Notley Abbey In early September we laid down some more tracks for the Ska Orchestra album at The Ironworks in Brighton – a really good session, the band's groove getting more effortless and funky the longer we played. By the end we had fourteen tracks which – for two sessions – is pretty damn good. This coincided with the receipt of my degree results. I am now the proud owner of a First Class Honours Degree in Humanities with Music and Literature. And the study of this has been one of the more life enhancing experiences of my life and one I hugely recommend.
In late September we spent a day filming some Fast Show sketches for the Fosters Comedy channel: Jazz Club stuff (episode #4) featuring Charlie, Paul, Mark, Louise and Simon in various musical guises. We filmed at Bethnal Green Community Centre and were taken there by taxi at seven in the morning. My favourite sketch featured us as a progressive Jazz band, 'Quantitative Easing', playing a selection from our new concept album 'Arab Spring, European Summer, Japanese Nuclear Winter'. What a way to earn a living. Paul Whitehouse was very good as a Tony Bennett crooner with Alzheimers who couldn't remember what he was talking about and introduced Simon on Drums six or seven times to the rest of the band's apparent bewilderment.
Then back to Brighton to do a majority of the mixes on the Ska Orchestra album, Brighton looking beautiful in the Autumn sunshine. Then I had to dash back to play accordion with Billy Bones at the Bar Solo in Camden – a band that also featured, as guest guitarist, Pete Doherty's, Mick Whitnall. I don't know what it is about the super trendy Camden scene but it all seems a bit back slapping to me – but then I suppose I am a grumpy old man in some respects. And I generally enjoy myself if I have to, but I would be just as happy watching a class film like 'L'Atalante' (J. Vigo 1934) at the NFT; probably more so if I think about it.
On the 29th October the Ska Orchestra had a gig at Newcastle University: the Boss Sounds Festival. I got my train time wrong and missed it so had to get another on Saturday afternoon but had the added bonus of seeing Arsenal thrash Chelsea 5-3 in a Kings Cross pub as I waited for the train. Best moment: when John Terry slipped and was thus responsible for leaving the Chelsea defence wide open to another goal. This of course cheered the pub crowd up no end; 'Couldn't happen to a nicer bloke' was my ironic thought. Finally got to Newcastle at 8.00 p.m. (signal problems) and slapped some Halloween make up on for the performance. Again we had to back Owen Grey on two songs – as at Clapham earlier in the year – but this time he seemed to have over indulged a bit and spent some time telling the audience what a legend he was while we stood around waiting for him to finish; spoilt the dynamic a bit. We then went to a lavish apartment for post gig drinks and music and marvelled at the mayhem that is Newcastle on a Saturday night: ambulances, police, young girls tottering on high heels and skimpy skirts absolutely out of their heads trying to break up fights between lagered up young lads. OOWAY! Nice hotel at five in the morning and Mark and I had a civilised journey back to London on the 11.30 train reading the Sunday Papers.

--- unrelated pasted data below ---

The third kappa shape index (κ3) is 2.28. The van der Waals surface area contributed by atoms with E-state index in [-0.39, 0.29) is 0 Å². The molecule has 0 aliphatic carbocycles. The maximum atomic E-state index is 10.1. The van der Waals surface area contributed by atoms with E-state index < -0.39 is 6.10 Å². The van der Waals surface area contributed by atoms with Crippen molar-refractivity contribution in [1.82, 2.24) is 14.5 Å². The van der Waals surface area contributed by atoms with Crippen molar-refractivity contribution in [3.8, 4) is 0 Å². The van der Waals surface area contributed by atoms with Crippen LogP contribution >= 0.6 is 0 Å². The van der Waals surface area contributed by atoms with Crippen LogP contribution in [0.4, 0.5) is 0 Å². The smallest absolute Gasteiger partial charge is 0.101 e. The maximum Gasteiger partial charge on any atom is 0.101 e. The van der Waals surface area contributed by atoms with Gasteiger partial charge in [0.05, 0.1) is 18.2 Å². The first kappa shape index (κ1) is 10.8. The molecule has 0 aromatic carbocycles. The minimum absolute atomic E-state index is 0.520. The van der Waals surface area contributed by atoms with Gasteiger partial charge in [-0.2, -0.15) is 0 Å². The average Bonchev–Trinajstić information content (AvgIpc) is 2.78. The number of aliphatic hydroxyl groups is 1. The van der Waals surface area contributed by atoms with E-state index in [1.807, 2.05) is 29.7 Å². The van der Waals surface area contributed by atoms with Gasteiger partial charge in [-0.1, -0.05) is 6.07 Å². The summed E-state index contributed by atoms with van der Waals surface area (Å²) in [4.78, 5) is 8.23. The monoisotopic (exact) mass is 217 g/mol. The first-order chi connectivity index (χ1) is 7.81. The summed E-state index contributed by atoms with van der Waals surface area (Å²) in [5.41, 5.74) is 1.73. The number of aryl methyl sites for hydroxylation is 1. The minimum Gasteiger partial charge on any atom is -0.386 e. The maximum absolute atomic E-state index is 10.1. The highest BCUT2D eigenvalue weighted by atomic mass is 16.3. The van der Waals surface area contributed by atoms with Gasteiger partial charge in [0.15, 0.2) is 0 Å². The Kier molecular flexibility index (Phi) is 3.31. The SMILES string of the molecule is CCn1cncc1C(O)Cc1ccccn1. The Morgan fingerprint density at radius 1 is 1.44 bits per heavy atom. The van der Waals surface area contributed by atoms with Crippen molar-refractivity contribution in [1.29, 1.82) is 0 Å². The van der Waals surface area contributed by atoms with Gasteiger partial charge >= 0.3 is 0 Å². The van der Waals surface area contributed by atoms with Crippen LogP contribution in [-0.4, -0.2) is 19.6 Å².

Then we had the Christmas lights to switch on at The Galleria, Hatfield Shopping Centre, with Suggs guesting as vocalist on three numbers including 'It Must be Love' (A high pressure moment for me with the piano intro). It went very well but the levers and switches that apparently turn on the lights at the touch of a celebrity have nothing to do with the lights themselves. Suggs told us that he had turned some on recently and he had the whole crowd doing a countdown: 'The lights suddenly came on at three so I thought “Oh Fuck it” and pressed the lever.' Another showbiz illusion shattered.
On the 17th November I began a new treatment for Hepatitis C which I was told might well be 'torrid'. Initially not too bad but soon the side effects of Telapravir manifested themselves. I was able to take Melody to The Ivy as a special 18th Birthday treat on the 7th December, which we both enjoyed hugely and met up with Richard England from Cadiz to discuss the release of 'Midnight in Havana' next year some time and he seems up for it which is brilliant. But my condition continued to deteriorate. I was forced to stop work in December but managed to fulfil a BBC Radio session with the Ska Orchestra on the Robert Elms show on the 21st and supported Deaf School at the Jazz Cafe immediately afterwards which was possibly this bands gig of the year.
A very good year all round but have to stay the course with the medication: Telapravir until February 9th (easily the worst part) then 36 weeks of Inteferon and Ribavarin. The good news? At my four weekly check the viral count was down from one and a half million to 'undetectable'.
And long may that continue.

chalk farm